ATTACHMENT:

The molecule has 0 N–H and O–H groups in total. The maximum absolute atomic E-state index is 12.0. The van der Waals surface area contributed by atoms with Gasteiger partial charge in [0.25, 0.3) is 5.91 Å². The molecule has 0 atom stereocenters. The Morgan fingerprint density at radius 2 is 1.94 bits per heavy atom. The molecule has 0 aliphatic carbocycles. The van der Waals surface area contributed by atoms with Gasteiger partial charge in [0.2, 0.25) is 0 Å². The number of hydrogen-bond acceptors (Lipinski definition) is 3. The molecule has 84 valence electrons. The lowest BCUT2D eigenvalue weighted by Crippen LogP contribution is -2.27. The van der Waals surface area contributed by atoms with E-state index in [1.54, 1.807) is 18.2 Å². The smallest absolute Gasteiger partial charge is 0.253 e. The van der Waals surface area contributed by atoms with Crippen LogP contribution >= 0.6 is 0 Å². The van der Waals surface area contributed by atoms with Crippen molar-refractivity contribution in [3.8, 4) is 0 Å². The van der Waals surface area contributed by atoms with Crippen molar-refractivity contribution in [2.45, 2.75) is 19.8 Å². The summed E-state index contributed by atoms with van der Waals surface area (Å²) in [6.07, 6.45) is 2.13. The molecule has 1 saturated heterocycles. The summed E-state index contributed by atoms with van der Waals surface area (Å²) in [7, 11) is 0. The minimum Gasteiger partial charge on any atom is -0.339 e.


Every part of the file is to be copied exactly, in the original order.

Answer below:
The molecule has 0 N–H and O–H groups in total. The maximum absolute atomic E-state index is 12.0. The van der Waals surface area contributed by atoms with Gasteiger partial charge in [0.25, 0.3) is 5.91 Å². The molecule has 0 atom stereocenters. The Morgan fingerprint density at radius 2 is 1.94 bits per heavy atom. The molecule has 0 aliphatic carbocycles. The van der Waals surface area contributed by atoms with Gasteiger partial charge in [0.2, 0.25) is 0 Å². The number of hydrogen-bond acceptors (Lipinski definition) is 3. The molecule has 84 valence electrons. The lowest BCUT2D eigenvalue weighted by Crippen LogP contribution is -2.27. The van der Waals surface area contributed by atoms with E-state index in [1.54, 1.807) is 18.2 Å². The smallest absolute Gasteiger partial charge is 0.253 e. The van der Waals surface area contributed by atoms with Crippen LogP contribution >= 0.6 is 0 Å². The van der Waals surface area contributed by atoms with Crippen molar-refractivity contribution in [3.8, 4) is 0 Å². The van der Waals surface area contributed by atoms with Crippen molar-refractivity contribution in [2.45, 2.75) is 19.8 Å². The summed E-state index contributed by atoms with van der Waals surface area (Å²) in [6.07, 6.45) is 2.13. The molecule has 1 saturated heterocycles. The summed E-state index contributed by atoms with van der Waals surface area (Å²) in [7, 11) is 0. The minimum Gasteiger partial charge on any atom is -0.339 e.